Free time is not always a fun time for people with autism. Giving them the power to choose their own leisure activities during free time, however, can boost their enjoyment, as well as improve communication and social skills, according to an international team of researchers.

“For many of us, we look at recreation as a time to spend on activities that are fun and that are designed for our enjoyment,” said John Dattilo, professor of recreation, park and tourism management, Penn State. “But for some people with disabilities, particularly those who have autism, these activities can be a source of frustration, simply because they didn’t have a chance to make their own leisure choices.”

Dattilo said that a group of 20 autistic adults who participated in a yearlong recreation program that offered them a chance to choose activities, scored higher on personality tests that measure social and  communication skills than the control group of 20 autistic adults who were randomly assigned to the program’s waiting list. Participants met for two hours each weekday and could choose among several activities that promoted engagement and interactivity, including games, exercises, crafts and events.

The researchers, who released their findings in the current issue of Research in Autism Spectrum Disorders, said that after completing the program, participants showed significant improvement at recognizing and labeling emotions. The participants scored about 24 percent higher than the control group in the ability to recognize emotions in a person in a picture. The score of the participants’ ability to label those emotions correctly was 50 percent higher than the control group’s score.

Since people with autism are less willing to interact socially, caregivers are particularly interested in programs that help improve social and communication skills, according to Dattilo, who worked with Domingo Garcia-Villamisar, professor of psychopathology, Complutense University of Madrid, Spain.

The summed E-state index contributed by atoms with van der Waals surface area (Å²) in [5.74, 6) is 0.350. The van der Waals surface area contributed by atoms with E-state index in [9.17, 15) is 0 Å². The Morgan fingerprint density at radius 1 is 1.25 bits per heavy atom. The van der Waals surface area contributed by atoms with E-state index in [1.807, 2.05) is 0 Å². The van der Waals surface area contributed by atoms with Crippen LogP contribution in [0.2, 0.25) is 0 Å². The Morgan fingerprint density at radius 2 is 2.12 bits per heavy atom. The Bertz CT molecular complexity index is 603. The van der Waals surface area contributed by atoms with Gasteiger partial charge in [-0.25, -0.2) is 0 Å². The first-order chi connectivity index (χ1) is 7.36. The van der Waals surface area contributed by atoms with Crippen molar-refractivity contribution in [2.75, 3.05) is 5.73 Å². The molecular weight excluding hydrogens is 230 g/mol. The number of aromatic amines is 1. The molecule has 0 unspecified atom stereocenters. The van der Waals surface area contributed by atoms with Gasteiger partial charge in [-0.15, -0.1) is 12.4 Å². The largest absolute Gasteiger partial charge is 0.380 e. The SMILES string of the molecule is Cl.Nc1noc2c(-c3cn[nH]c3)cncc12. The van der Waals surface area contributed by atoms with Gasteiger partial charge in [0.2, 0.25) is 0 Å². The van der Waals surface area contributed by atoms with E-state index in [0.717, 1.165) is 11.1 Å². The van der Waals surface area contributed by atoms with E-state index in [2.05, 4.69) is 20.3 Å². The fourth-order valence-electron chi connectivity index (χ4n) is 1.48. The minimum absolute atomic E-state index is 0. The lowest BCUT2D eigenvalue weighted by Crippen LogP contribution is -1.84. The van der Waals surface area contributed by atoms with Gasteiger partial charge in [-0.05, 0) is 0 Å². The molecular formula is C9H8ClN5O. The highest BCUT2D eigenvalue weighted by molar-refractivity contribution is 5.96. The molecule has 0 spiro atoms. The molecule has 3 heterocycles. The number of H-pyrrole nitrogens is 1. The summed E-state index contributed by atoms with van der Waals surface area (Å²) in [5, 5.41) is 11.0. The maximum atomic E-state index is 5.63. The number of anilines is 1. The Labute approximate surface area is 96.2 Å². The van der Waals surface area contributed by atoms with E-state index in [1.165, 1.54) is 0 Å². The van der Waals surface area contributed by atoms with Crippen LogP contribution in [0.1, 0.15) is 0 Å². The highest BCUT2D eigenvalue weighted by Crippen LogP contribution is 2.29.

“The big measure for us in this program was the improvements in social behavior and interaction,” said Dattilo. “The defining quality of people with autism is that they have difficulty in social situations.”

The participants also improved their ability to carry out executive functions, such as setting goals and maintaining attention.

Dattilo said recreation programs that encourage people with autism to make their own leisure choices create a cycle of increasing independence, rather than a pattern of reliance on caregivers to provide recreational activities.

“While people are learning, you can also give them choices,” said Dattilo. “And as they make those choices, they are also learning and are empowered to make even more choices.”

The works of University of Rochester psychologist Edward Deci and author and psychologist Mihaly Csikszentmihalyi inspired the researchers to pursue the experiment, Dattilo said. Deci and Csikszentmihalyi emphasize self-determination as a critical component of human fulfillment.

SOURCE: http://live.psu.edu/story/51689